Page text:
FOS Consumption Yields Mixed Results

December 29, 2005

1 Min Read
FOS Consumption Yields Mixed Results

WAGENINGEN, Netherlands--Intake of fructooligosaccharides (FOS), a prebiotic, increased beneficial bacteria but caused intestinal complaints in humans, according to a study published in the Journal of Nutrition (136, 1:70-74, 2006).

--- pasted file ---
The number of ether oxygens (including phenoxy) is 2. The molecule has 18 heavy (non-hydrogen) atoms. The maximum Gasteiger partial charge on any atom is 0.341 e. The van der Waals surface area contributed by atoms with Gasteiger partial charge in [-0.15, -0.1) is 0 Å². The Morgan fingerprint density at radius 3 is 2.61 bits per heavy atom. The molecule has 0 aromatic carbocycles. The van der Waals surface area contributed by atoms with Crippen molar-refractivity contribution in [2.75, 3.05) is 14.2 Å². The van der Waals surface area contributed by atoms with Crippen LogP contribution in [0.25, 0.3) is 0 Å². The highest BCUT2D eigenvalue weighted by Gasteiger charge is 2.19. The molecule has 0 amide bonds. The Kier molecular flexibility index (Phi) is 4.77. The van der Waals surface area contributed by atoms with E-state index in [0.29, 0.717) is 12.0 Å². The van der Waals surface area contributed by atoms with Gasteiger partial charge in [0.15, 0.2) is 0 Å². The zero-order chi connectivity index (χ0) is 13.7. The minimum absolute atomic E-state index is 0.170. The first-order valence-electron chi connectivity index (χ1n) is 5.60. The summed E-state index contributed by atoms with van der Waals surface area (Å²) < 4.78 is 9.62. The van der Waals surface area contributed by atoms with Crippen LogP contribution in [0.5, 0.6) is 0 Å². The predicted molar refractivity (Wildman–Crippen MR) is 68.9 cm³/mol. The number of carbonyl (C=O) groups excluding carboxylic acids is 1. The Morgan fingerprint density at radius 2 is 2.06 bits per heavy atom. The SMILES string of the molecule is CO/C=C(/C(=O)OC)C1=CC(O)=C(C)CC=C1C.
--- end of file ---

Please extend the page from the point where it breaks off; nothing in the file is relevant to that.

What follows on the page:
Researchers from the Wageningen Center for Food Sciences conducted a double blind, placebo-controlled, crossover study of 2 x 2 weeks, with a washout period of two weeks, on 34 healthy men. Each day, subjects were given lemonade containing either 20 g FOS or placebo, as well as the intestinal permeability marker chromium EDTA (CrEDTA). On the last two days of each active treatment period, subjects scored their gastrointestinal complaints and their intestinal output was measured for 24 hours. According to the results, FOS consumption increased fecal weight and intestinal lactic acid, and raised levels of beneficial bifidobacteria and lactobacilli. However, FOS intake also increased flatulence and intestinal bloating, and doubled fecal mucin excretion, indicating mucosal irritation. The researchers concluded the FOS-induced increase in mucin excretion suggests mucosal irritation in humans, but the overall effects are more moderate than those in rats.

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